It’s Time to Rethink Continuous Improvement

Ron Ashkenas

Six Sigma
KaizenLean, and other variations on continuous improvement can be hazardous to your organization’s health. While it may be heresy to say this, recent evidence from Japan and elsewhere suggests that it’s time to question these methods.

Admittedly, continuous improvement once powered Japan’s economy. Japanese manufacturers in the 1950s had a reputation for poor quality, but through a culture of analytical and systematic change Japan was able to go from worst to first. Starting in the 1970s, the country’s ability to create low-cost, quality products helped them dominate key industries, such as automobiles, telecommunications, and consumer electronics. To compete with this miraculous turnaround, Western companies, starting with Motorola, began to adopt Japanese methods. Now, almost every large Western company, and many smaller ones, advocate for continuous improvement.

But what’s happened in Japan? In the past year Japan’s major electronics firms have lost an aggregated $21 billion and have been routinely displaced by competitors from China, South Korea, and elsewhere. As Fujio Ando, senior managing director at Chibagin Asset Management suggests, “Japan’s consumer electronics industry is facing defeat. “Similarly, Japan’s automobile industry has been plagued by a series of embarrassing quality problems and recalls, and has lost market share to companies from South Korea and even (gasp!) the United States. Seguir leyendo “It’s Time to Rethink Continuous Improvement”

Innovation and Porter’s Five Forces

I’ve been pondering the “truths” we hold dear and wondering whether or not the mental models we were taught in college and graduate school hold up under the changes occurring in our economy.  Do the great business thinkers of the past twenty or thirty years and their models and descriptions hold true, especially when we introduce innovation into the mix?  Over the next few months I’ll look at a couple of the models we hold dear and place innovation within the context of the model, to see if the model is extensible enough to account for innovation, or whether we may want to revise our thinking to account for innovation.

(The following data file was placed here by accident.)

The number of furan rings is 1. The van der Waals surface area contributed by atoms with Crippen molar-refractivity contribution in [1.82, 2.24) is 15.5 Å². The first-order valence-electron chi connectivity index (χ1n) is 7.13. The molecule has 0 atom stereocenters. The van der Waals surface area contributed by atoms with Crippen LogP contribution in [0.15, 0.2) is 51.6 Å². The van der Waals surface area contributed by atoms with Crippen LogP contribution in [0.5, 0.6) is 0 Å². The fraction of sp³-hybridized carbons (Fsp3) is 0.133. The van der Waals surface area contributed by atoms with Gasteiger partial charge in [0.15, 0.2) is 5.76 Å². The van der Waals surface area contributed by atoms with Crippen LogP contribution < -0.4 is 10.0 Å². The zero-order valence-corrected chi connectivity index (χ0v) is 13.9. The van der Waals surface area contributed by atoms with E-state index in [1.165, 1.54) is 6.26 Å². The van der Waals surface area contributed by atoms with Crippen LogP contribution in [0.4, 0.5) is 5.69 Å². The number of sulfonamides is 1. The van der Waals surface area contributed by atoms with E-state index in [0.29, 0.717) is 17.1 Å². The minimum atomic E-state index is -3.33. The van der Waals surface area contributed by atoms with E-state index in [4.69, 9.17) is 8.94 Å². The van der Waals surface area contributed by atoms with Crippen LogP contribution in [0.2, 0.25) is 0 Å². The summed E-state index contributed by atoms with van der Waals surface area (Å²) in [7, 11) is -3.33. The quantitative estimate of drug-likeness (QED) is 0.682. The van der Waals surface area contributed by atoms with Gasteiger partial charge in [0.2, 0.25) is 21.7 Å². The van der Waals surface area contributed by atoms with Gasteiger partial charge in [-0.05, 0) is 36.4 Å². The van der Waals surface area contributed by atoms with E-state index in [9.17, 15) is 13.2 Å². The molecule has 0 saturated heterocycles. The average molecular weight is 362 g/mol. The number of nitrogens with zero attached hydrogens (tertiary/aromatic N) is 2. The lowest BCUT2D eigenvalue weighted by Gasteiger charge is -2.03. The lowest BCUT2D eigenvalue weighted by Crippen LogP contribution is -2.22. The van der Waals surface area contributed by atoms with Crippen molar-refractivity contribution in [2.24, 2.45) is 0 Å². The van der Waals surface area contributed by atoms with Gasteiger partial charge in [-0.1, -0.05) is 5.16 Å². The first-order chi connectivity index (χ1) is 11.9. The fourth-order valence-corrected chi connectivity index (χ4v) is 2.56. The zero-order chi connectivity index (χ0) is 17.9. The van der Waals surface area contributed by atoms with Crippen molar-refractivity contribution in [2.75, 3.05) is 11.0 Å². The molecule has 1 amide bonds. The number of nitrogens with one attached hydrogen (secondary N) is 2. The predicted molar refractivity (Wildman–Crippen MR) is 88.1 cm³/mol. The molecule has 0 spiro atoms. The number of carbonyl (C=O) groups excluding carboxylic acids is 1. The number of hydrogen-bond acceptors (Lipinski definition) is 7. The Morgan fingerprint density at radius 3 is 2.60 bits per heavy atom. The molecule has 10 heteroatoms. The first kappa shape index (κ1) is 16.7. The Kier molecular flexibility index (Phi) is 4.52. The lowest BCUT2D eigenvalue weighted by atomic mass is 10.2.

First up:  Porter’s Five Forces.  Michael Porter wrote the book on corporate strategy.  Well, he actually wrote a number of books about corporate strategy, competitive advantage and a number of other topics.  The books that were mantras when I was in school were Competitive Strategy and Competitive Advantage.  In these books and others Porter introduced models, tools and methods to analyze the firm and its competitive position and its competitive advantage.  Two of these tools, the “Five Forces” model and the Value Chain model, are ones that have become ingrained in the way we think about businesses strategically.  What I wanted to know is:  does the model hold up in light of an increased emphasis on innovation?
Seguir leyendo “Innovation and Porter’s Five Forces”

Does Your Company Suffer from Process Attention Deficit Disorder?

by Brad Power

Does your organization suffer from subpar operational performance? Have your costs, response times, or reliability slipped relative to competitors or versus customer expectations?

Maybe your organization has Process Attention Deficit Disorder. If it has, symptoms will likely show up in three areas: incentives, behaviors, and organization. Seguir leyendo “Does Your Company Suffer from Process Attention Deficit Disorder?”

Ideas and IP are the new product

As my final sally into the intellectual capital topics introduced by Mary Adams in her book Intangible Capital I wanted to respond to one other question that Mary posed.  She asked – what’s the relationship between innovation and intangible capital.  My answer to that is to paraphrase Keynes by saying we’re all innovators in the long run.